• As your rental property portfolio grows, your property management strategy needs change.
  • You can stick with an outsourced property management company forever with multiple properties, but you lose a lot of control, and it’s best to bring your property management in-house with 10-plus properties.
  • One of the unique things about a rental property business is that the function of your company is to acquire assets.

When you are growing a rental property portfolio, the way you manage your properties needs to be adapted. Jason Balin and I have been through this as we have grown our assets from a couple properties to about 20, and we are still in the process of acquiring more rentals.

To start off, if you only have one property, it should be self-managed, especially if you are planning on growing. It will give you the opportunity to learn what is involved with owning a rental property.  

Leasing, managing, collecting rental payments and talking to the tenants if there are issues should all be done yourself, but you should build a relationship with a good handyman for maintenance calls. Self-management works for up to three properties.

Once you get up to three to five properties, it’s the time to hire a property management company who can take care of all the leasing, managing, rental payments and maintenance, not to mention all the bookkeeping.

All you have to do is pay them, which is worth it because it’s not doable to manage five properties yourself.  

If you are continuing to grow, you will outgrow a property management company quickly. When you get to about 10 properties, you have a six-figure-a-year business — and it needs to be treated like a business.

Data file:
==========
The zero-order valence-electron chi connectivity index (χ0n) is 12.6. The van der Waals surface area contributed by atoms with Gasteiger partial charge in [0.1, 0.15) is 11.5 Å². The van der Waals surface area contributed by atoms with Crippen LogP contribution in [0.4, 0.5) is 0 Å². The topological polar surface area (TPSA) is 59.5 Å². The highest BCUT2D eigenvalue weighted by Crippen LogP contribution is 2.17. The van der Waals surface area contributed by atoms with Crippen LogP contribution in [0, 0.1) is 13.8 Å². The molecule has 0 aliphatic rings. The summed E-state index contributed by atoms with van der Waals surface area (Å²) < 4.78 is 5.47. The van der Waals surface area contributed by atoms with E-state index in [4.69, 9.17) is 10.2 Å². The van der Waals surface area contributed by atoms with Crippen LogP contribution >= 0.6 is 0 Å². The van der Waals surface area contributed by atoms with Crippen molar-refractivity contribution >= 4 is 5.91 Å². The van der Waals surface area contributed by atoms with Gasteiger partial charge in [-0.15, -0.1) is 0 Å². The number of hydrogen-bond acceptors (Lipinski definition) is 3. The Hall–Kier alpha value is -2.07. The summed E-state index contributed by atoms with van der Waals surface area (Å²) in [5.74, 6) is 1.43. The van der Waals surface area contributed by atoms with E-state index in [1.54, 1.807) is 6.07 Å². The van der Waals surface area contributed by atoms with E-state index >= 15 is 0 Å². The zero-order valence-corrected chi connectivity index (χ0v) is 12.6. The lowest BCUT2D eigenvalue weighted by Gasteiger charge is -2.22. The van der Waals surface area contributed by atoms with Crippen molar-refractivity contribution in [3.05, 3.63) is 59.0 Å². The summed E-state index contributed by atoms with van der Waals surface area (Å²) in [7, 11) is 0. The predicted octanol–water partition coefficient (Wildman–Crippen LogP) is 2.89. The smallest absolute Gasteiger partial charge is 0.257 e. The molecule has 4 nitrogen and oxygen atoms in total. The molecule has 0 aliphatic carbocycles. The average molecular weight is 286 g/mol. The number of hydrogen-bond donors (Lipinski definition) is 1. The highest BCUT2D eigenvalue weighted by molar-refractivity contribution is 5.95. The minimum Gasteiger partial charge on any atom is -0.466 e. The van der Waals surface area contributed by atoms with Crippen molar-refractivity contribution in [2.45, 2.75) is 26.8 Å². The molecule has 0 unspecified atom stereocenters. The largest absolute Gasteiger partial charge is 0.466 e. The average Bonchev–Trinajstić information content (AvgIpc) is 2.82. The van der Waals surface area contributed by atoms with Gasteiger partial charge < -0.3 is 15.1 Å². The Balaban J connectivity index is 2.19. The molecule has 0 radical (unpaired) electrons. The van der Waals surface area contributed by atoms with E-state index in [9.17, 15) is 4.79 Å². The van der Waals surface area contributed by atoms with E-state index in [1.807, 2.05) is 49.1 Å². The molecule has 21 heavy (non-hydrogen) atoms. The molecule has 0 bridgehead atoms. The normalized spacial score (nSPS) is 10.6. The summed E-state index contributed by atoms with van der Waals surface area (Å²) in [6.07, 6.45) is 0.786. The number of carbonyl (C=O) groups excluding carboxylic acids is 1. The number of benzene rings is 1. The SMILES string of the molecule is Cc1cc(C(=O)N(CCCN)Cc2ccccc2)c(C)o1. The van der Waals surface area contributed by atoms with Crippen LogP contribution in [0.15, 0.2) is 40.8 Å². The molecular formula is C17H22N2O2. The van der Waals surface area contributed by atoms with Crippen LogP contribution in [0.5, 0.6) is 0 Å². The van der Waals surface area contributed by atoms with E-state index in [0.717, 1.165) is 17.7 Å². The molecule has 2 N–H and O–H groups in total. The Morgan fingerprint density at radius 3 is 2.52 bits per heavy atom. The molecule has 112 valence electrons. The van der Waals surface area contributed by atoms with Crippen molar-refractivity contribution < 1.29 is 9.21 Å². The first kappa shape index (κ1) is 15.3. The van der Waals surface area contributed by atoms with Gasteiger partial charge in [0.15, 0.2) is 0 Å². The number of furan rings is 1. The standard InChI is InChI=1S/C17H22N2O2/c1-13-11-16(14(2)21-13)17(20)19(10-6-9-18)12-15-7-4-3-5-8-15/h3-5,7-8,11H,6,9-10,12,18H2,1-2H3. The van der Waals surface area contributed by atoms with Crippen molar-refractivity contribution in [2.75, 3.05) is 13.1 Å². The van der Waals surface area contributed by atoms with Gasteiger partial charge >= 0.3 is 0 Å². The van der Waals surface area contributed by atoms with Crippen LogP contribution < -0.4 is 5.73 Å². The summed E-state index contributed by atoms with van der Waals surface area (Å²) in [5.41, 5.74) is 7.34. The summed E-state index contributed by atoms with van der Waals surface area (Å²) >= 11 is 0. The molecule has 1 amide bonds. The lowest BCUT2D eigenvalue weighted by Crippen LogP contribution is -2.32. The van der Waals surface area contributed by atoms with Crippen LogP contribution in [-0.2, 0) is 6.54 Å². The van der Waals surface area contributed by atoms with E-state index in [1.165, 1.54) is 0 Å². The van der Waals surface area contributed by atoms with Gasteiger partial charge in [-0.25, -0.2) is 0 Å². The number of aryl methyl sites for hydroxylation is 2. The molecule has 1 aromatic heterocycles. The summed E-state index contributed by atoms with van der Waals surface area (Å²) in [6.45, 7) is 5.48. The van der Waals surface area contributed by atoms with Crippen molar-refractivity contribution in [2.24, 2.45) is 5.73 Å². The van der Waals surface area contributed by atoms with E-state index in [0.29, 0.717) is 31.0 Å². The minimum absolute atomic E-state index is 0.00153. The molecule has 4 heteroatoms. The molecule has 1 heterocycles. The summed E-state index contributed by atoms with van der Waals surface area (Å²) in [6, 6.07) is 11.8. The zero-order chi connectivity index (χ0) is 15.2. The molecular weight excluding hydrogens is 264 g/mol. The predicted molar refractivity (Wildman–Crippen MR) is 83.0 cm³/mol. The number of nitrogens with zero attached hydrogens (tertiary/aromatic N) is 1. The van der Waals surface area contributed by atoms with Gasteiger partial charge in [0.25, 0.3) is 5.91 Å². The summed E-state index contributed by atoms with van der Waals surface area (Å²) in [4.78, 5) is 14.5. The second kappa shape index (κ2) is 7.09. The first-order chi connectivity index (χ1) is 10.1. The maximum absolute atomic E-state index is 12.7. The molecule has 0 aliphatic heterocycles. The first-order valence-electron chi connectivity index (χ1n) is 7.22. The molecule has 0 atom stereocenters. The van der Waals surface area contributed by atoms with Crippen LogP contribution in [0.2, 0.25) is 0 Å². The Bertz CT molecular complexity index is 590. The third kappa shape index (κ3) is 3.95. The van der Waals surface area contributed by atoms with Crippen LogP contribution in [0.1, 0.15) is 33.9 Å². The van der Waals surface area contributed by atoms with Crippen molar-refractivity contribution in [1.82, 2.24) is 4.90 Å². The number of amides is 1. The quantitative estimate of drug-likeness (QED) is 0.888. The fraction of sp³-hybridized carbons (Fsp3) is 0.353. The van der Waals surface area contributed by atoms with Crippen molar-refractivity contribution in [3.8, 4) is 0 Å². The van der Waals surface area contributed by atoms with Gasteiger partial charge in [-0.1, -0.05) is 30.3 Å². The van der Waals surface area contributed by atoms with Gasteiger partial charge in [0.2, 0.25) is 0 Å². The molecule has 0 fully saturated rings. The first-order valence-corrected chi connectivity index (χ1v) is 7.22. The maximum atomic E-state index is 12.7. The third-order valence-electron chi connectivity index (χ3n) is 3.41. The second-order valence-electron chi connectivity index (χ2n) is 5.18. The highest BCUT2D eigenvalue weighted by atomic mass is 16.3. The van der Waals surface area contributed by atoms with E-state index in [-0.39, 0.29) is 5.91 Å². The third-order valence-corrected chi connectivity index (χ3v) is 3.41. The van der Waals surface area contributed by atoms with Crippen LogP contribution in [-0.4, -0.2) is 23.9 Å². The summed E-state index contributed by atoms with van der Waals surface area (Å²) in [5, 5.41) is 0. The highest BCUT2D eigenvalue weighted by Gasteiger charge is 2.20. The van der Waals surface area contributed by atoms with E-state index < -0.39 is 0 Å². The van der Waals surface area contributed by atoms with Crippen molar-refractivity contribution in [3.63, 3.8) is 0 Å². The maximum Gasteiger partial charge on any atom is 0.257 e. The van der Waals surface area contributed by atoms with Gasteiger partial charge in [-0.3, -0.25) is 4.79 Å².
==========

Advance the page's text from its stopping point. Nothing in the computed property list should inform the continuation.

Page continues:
This is when you should hire a part time in-house property manager to do the leasing, managing and rent collecting. You will need a software for bookkeeping that the property manager will handle as well.  

There are a few different options for rental property bookkeeping — Yardi, PropertyWare, AppFolio — whichever one you choose, you need a legitimate property management software, rather than Quickbooks and spreadsheets.

The last step would be getting to 20-plus properties. With this volume, you have the budget and the need for a full-time, in-house portfolio manager.

If this is now your business and your only income, you can act as your own portfolio/property manager — but this is a busy position that needs to be treated like a full-time job.  

All the tasks mentioned above — leasing, managing, collecting rent, dealing with maintenance issues, bookkeeping — need to have structure with such a large portfolio.  

Going back to the property management company: when you are that level, it’s a good idea to familiarize yourself with how it does things so that when you are ready to structure your own large rental company, you can set it up properly and be able to do it yourself or tell your portfolio manager exactly how you want things done. 

Watch the full video below for more details on growing your rental property portfolio.

Chris Haddon is an entrepreneur based in Washington, D.C., a partner at Hard Money Bankers and a co-founder of REI360.net.

Email Chris Haddon

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